Supported by the 1956 Memorial Committee and as part of the program series entitled A magyar szabadság éve (Year of the Hungarian Freedom), National Széchényi Library started working on the realization of an online knowledge repository named Magyar Október (Hungarian October). Having collected 1956 Revolution-related visual and audio documents stored by the Hungarian national library and by other public institutions, via the website, it presents the information space that had an impact on the deeds and thinking of people of the era, and determined their actions and decisions.
The program series entitled A magyar szabadság éve (Year of the Hungarian Freedom) will come to an end on March 31, 2017. Related to this, a professional presentation will be held in the Ceremonial Hall of NSZL on Floor 6 about the already achieved results and about possible future developments. The event will start at 11 a.m. on March 29, 2017.
Website presentation will come complete with a mini exhibition, where demonstration screens will show installations and document details from the audiovisual materials of the Collection of Historical Interviews and the archives of Radio Free Europe.
Installations from the audiovisual and Radio Free Europe collections of the Collection of Historical Interviews, and contents closely related to the website will be presented in the lobby in front of NSZL’s Ceremonial Hall.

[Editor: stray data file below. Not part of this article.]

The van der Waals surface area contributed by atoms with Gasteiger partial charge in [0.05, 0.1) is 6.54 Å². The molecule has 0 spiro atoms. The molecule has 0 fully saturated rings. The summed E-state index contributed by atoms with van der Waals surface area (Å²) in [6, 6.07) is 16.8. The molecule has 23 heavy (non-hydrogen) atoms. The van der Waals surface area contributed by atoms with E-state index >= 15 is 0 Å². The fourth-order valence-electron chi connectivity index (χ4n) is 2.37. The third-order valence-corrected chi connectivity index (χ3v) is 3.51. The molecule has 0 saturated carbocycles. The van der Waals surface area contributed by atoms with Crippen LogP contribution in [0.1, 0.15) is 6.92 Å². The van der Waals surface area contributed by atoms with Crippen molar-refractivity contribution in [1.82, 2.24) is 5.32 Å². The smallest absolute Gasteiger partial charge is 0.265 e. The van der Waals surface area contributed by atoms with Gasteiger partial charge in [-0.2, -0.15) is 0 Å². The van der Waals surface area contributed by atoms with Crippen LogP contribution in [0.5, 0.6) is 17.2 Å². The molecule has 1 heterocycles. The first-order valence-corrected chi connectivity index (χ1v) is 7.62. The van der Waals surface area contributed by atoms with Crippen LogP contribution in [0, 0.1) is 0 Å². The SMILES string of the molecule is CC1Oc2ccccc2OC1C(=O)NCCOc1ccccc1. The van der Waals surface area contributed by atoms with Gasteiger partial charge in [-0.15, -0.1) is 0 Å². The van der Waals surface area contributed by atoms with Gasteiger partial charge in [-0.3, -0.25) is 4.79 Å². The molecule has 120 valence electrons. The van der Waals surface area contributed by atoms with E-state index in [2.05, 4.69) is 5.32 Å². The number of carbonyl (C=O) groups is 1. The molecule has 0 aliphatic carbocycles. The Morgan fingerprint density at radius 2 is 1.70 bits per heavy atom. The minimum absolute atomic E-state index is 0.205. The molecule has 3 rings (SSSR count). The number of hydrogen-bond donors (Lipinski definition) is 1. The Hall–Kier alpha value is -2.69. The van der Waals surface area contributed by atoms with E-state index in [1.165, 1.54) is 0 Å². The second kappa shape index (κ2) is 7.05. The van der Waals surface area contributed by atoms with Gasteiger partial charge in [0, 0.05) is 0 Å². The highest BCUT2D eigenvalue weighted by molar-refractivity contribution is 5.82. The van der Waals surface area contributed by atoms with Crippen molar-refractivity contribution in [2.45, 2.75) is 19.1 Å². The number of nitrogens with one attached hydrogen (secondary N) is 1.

Welcome speech will be delivered by Dr. László Tüske, Director-General of National Széchényi Library.
A lecture will be held by historian Dr. Irén Simándi on the sources of the Revolution of 1956, with special regard to motion picture and radio documents.
Presentation of Hungarian October 1956 in Online Space by Luca Hanák and Bea Lukács, staff members of the Collection of Historical Interviews
1. Former radio personalities on the screen:
2. Selection from the programs of Radio Free Europe and selection from archival recordings related to 1956:
3. Memories of a lost cinema show:
Back in 2006, Gábor Hanák made a documentary film about the events of the Revolution of 1956, in which he relied solely on remaining archival motion pictures and period programs broadcast on radio.
In addition to screenings, you can try the website: you can ask questions personally from staff members who have made the website.
In the display cabinets, written documents of the Revolution of 1956, such as leaflets and announcements, will be presented.
Visitors are most cordially welcome!